State parks in prairie regions take precautions against firesDue to the extended drought experienced in many prairie areas, the Minnesota Department of Natural Resources (DNR) Parks and Trails Division is taking precautions to safeguard state park visitors.
Due to the extended drought experienced in many prairie areas, the Minnesota Department of Natural Resources (DNR) Parks and Trails Division is taking precautions to safeguard state park visitors.
The precautions include:
--Thirty- to 40-foot control lines that may have been mowed in prairie openings to aid firefighters should a wildfire threaten a park.
--Possible closing of certain prairie trails and restrict campfires on high fire danger/red flag days. Presently, the dry fuels out in the open prairies pose a higher-than-normal risk to park visitors should a wildfire start.
Depending on vegetative conditions, the DNR Parks and Trails staff often conducts pre-burns in early spring around park high-use areas, including campgrounds and picnic areas, to provide for visitor safety. They also conduct prescribed burns to maintain the prairie and savannah communities, which require fire at regular intervals to remain healthy.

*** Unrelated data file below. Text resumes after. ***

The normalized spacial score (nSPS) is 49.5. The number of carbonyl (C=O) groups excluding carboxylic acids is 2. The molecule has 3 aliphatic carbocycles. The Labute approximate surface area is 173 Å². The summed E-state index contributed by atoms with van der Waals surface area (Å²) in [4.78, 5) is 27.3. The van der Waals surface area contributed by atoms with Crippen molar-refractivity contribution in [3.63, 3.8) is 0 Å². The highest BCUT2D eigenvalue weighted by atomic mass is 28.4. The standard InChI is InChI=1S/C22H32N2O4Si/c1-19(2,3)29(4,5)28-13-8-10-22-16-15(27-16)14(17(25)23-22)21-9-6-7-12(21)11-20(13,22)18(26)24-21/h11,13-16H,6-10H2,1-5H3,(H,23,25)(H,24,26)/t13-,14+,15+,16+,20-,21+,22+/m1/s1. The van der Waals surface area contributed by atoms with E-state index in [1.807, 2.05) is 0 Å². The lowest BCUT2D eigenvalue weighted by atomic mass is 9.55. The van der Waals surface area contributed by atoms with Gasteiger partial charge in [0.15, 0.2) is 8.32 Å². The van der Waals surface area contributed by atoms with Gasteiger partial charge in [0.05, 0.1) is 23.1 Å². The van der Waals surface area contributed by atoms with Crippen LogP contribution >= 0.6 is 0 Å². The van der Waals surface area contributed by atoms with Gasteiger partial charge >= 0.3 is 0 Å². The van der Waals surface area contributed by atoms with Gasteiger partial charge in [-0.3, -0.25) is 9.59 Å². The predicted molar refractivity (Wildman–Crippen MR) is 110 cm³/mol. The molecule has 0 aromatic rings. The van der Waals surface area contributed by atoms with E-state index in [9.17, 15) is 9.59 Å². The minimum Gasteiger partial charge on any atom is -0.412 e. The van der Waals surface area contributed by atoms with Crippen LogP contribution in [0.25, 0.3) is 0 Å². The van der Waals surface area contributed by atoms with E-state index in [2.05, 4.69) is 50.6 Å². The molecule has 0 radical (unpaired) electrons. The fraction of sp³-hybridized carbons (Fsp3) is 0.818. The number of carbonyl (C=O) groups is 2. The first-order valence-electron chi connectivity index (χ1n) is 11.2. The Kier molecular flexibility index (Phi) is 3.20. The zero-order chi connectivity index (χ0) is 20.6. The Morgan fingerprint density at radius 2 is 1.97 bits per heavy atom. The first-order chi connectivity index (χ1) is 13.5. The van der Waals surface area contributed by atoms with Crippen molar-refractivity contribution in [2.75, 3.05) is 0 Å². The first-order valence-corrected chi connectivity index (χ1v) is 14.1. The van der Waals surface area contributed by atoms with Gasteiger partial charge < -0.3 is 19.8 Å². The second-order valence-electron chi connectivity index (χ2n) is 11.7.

“Lack of snow cover this winter prohibited us from conducting spring burns,” said Cindy Lueth, Northwest Region Parks and Trails Division resource specialist. “Right now, park visitors may see a patchwork of mowed areas in the park prairie openings. These mowed lines are a tool for firefighters, serving as fire breaks to help slow wildfires that potentially could occur under the current dry conditions. They are there for the safety of park visitors and area residents.”
When drought conditions in these areas lessen, area residents and park visitors may see park staff out conducting both safety burns and burns that are critical to maintain prairie and savannah communities in these areas.
For more information on native prairie protection and restoration, go to www.dnr.state.mn.us/prairierestoration/